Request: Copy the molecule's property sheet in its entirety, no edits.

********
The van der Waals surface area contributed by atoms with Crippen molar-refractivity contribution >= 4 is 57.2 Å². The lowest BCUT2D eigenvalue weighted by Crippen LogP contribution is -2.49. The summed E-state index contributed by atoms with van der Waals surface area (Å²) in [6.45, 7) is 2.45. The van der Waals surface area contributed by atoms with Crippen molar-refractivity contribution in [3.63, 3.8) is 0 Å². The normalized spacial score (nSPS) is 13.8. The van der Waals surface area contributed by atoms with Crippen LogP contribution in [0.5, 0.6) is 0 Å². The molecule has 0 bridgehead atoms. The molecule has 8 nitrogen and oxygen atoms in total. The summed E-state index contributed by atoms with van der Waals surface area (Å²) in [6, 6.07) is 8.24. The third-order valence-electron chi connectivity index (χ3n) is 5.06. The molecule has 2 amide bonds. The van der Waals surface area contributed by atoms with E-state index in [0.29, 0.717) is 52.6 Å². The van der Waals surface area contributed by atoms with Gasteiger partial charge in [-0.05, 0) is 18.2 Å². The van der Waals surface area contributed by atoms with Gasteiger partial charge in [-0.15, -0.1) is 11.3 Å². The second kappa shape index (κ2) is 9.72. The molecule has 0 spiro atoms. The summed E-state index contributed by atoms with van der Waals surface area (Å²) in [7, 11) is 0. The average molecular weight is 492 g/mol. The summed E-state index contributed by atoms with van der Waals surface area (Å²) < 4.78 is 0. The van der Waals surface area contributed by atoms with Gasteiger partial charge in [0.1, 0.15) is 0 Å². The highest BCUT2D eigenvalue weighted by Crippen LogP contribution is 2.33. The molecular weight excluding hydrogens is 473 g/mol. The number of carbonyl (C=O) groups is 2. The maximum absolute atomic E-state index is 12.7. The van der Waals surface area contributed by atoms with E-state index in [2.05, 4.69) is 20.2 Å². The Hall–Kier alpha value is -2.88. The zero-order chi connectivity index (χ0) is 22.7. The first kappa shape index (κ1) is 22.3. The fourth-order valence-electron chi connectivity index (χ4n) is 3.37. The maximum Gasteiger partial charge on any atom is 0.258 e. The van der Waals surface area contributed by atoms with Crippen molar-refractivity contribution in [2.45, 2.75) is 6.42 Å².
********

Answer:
The van der Waals surface area contributed by atoms with Crippen molar-refractivity contribution >= 4 is 57.2 Å². The lowest BCUT2D eigenvalue weighted by Crippen LogP contribution is -2.49. The summed E-state index contributed by atoms with van der Waals surface area (Å²) in [6.45, 7) is 2.45. The van der Waals surface area contributed by atoms with Crippen molar-refractivity contribution in [3.63, 3.8) is 0 Å². The normalized spacial score (nSPS) is 13.8. The van der Waals surface area contributed by atoms with Crippen LogP contribution in [0.5, 0.6) is 0 Å². The molecule has 0 bridgehead atoms. The molecule has 8 nitrogen and oxygen atoms in total. The summed E-state index contributed by atoms with van der Waals surface area (Å²) in [6, 6.07) is 8.24. The third-order valence-electron chi connectivity index (χ3n) is 5.06. The molecule has 2 amide bonds. The van der Waals surface area contributed by atoms with E-state index in [0.29, 0.717) is 52.6 Å². The van der Waals surface area contributed by atoms with Gasteiger partial charge in [-0.05, 0) is 18.2 Å². The van der Waals surface area contributed by atoms with Gasteiger partial charge in [-0.15, -0.1) is 11.3 Å². The second kappa shape index (κ2) is 9.72. The molecule has 0 spiro atoms. The summed E-state index contributed by atoms with van der Waals surface area (Å²) in [7, 11) is 0. The average molecular weight is 492 g/mol. The summed E-state index contributed by atoms with van der Waals surface area (Å²) < 4.78 is 0. The van der Waals surface area contributed by atoms with Gasteiger partial charge in [0.1, 0.15) is 0 Å². The highest BCUT2D eigenvalue weighted by Crippen LogP contribution is 2.33. The molecular weight excluding hydrogens is 473 g/mol. The number of carbonyl (C=O) groups is 2. The maximum absolute atomic E-state index is 12.7. The van der Waals surface area contributed by atoms with E-state index in [2.05, 4.69) is 20.2 Å². The Hall–Kier alpha value is -2.88. The zero-order chi connectivity index (χ0) is 22.7. The first kappa shape index (κ1) is 22.3. The fourth-order valence-electron chi connectivity index (χ4n) is 3.37. The maximum Gasteiger partial charge on any atom is 0.258 e. The van der Waals surface area contributed by atoms with Crippen molar-refractivity contribution in [2.45, 2.75) is 6.42 Å².